Vinnie says he’s “grateful for the chaos” in his life, because, “it’s made me who I am today.” He finds daily motivation in his family and his surrogate Alta High “mothers” whom he wants to make proud. His advice to other students: “Don’t be afraid to go outside your boundaries. Be uncomfortable.” And don’t be ashamed to ask for help if you need it. “It’s fun to have friends,” he says.
This summer, Vinnie will proudly join his peers on the commencement stage to receive his diploma. Next stop: Southern Utah University where he’ll explore a career in counseling.
Through his determination and hard work, he has demonstrated that he has what it takes to succeed at college, and beyond, says Canyons Education Foundation Officer Laura Barlow. For these reasons, and more, Vinnie is the recipient of the Foundation’s $2,500 Rising Star Scholarship, one of six scholarships awarded this year to deserving students.
The Foundation announced the following scholarship winners at its Spring fundraising Gala, held at Corner Canyon High on Thursday, April 27. Money raised at the event will support student scholarships and grants to fund teachers’ ideas for enhancing classroom instruction.
Rising Star Scholarship • $2.500 Vinnie Vala’au, Alta High
Bright Star Scholarships • $1,000 Jennifer Pomeroy, Alta High Cassandra Hatcher, Brighton High Hailee Thorn, Corner Canyon Danielle Coccimiglio, Hillcrest Ismael Zarate-Guillen, Jordan
Emma Critchlow is proof that it’s never too late to start again.
Once she put her mind to it, nothing could stop this Brighton High senior from crossing the commencement stage with her peers — not homelessness, financial constraints, nor even the daunting task of making up a year’s worth of school credits lost due to chronic truancy.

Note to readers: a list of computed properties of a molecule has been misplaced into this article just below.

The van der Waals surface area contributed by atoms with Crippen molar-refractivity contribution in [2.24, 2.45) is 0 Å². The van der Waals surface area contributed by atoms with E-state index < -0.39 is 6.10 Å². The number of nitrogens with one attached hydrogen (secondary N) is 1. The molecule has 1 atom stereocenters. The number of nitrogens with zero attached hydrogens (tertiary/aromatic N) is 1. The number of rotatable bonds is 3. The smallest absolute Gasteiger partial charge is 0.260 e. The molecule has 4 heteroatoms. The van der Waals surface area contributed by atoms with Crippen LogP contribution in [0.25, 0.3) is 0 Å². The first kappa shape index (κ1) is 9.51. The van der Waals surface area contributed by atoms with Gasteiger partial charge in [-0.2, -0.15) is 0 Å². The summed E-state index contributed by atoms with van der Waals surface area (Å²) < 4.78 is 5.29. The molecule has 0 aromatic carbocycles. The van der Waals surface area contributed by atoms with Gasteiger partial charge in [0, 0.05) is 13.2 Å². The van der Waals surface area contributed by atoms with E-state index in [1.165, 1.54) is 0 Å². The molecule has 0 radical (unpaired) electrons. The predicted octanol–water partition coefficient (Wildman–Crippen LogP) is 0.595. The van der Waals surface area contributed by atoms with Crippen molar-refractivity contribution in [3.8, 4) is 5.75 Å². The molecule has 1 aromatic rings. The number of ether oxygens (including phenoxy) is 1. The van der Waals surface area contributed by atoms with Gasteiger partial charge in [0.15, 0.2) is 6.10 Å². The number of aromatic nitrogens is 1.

Critchlow is now poised to study dental hygiene at Weber State University with an eye toward enrolling in dental school and specializing in orthodontics. And she’ll have a little help paying for it with a $2,500 scholarship from the Canyons Education Foundation.
The Bengal is just one of the 2,540 students from CSD’s high schools — Alta, Brighton, Corner Canyon, Hillcrest, Jordan, Entrada, Diamond Ridge and the South Park Academy at the Utah State Prison — who are receiving diplomas this year. Commencement rites are being held this month at various locations.
In addition, 62 percent of graduating seniors this year earned Honors or Advanced diplomas by challenging themselves with more rigorous coursework.
Canyons’ Advanced and Honors Diploma program is a way to encourage students to go above and beyond the state requirements for graduation. Canyons is Utah's first school district to award students differentiated diplomas to indicate college- and career-readiness.
Critchlow is among those who earned a CSD Honors Diploma. For her smarts, grit and can-do attitude, Critchlow was awarded the Foundation’s $2,500 Rising Star scholarship at a recent annual fundraising gala.
The Foundation also gave several $1,000 scholarships to student who overcame significant obstacles to achieve academically. Those students are Alta High’s Elias John Estacion, Brighton’s Jennifer Hill, Corner Canyon’s Alexis Redden, Hillcrest’s Ronaldo Herrera, and Jordan’s Abigail Jensen.
The Foundation scholarships are made possible with the generous support of Canyons District’s corporate and community partners. They are reserved for students who have been homeless, who are the first high school graduates in their families, or who have had to learn a new language at the same time they learned their multiplication tables. In short, they are for students who have shown they’ve got what it takes to shine, to succeed at college and to reach their career goals, no matter how far off they may seem.